The Museum of the Bible in Washington, D.C., revealed Monday that five of its Dead Sea Scrolls — among the exhibit’s most valuable artifacts — are forgeries.
German-based scholars examined the scrolls, according to a press release from the museum, and after a “battery of tests,” “concluded that the five fragments show characteristics inconsistent with an ancient origin and therefore will no longer be displayed at the museum.”
Jeffrey Kloha, chief curator for the Museum of the Bible, said in a statement he “hoped the testing would render different results.” Regardless, he said the incident affords the museum the “opportunity to educate the public on the importance of verifying the authenticity of rare biblical artifacts, the elaborate testing process undertaken and our commitment to transparency.”
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“As an educational institution entrusted with cultural heritage, the museum upholds and adheres to all museum and ethical guidelines on collection care, research and display,” he added.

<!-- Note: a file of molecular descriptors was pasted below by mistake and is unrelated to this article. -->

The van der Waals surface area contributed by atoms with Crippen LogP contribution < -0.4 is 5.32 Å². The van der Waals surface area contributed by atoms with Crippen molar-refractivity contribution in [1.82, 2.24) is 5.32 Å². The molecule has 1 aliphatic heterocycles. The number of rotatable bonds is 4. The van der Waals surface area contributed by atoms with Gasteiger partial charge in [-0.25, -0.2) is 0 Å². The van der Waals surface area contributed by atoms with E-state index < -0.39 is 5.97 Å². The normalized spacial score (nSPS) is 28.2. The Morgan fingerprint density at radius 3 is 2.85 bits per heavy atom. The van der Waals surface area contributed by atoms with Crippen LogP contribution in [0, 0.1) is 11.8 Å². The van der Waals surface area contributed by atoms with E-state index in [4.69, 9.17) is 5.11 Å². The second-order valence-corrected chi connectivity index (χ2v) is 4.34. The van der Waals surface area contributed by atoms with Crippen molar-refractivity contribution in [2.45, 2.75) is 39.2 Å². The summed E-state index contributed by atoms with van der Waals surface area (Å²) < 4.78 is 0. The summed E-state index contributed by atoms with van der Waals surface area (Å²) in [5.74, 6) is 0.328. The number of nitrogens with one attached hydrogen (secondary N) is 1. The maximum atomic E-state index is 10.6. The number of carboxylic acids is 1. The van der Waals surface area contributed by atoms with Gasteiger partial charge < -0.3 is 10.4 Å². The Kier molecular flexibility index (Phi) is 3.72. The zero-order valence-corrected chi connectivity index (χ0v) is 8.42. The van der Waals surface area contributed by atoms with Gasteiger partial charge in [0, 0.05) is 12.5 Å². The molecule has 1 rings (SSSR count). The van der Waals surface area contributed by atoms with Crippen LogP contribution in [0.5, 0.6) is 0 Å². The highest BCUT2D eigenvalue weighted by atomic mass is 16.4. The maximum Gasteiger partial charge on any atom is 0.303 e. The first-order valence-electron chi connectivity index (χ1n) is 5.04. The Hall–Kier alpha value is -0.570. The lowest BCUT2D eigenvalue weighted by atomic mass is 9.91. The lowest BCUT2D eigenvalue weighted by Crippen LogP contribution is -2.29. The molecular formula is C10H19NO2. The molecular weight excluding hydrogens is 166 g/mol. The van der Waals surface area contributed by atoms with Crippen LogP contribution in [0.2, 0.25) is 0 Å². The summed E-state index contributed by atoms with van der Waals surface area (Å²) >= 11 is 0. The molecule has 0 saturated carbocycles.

Today we have an answer: five are fake, according to the Museum of the Bible.
Story TK. https://t.co/jBeacE7No0
— Daniel Burke (@BurkeCNN) October 22, 2018
CNN’s religion editor, Daniel Burke, reported in November 2017 that some biblical scholars were never convinced of the authenticity of the Dead Sea Scrolls fragments.
Arstein Justnes, a professor of biblical studies at the University of Agder in Norway, explained on his blog, “The Lying Pen of Scribes,” that more than 70 Dead Sea Scroll fragments have surfaced in the antiquities market since 2002. He argued 90 percent of them are forgeries, including the ones owned by the Museum of the Bible.
Steve Green, founder, and chairman of the museum has so far refused to disclose how much his family — known for founding Hobby Lobby craft stores — spent on the 16 fragments in its collection.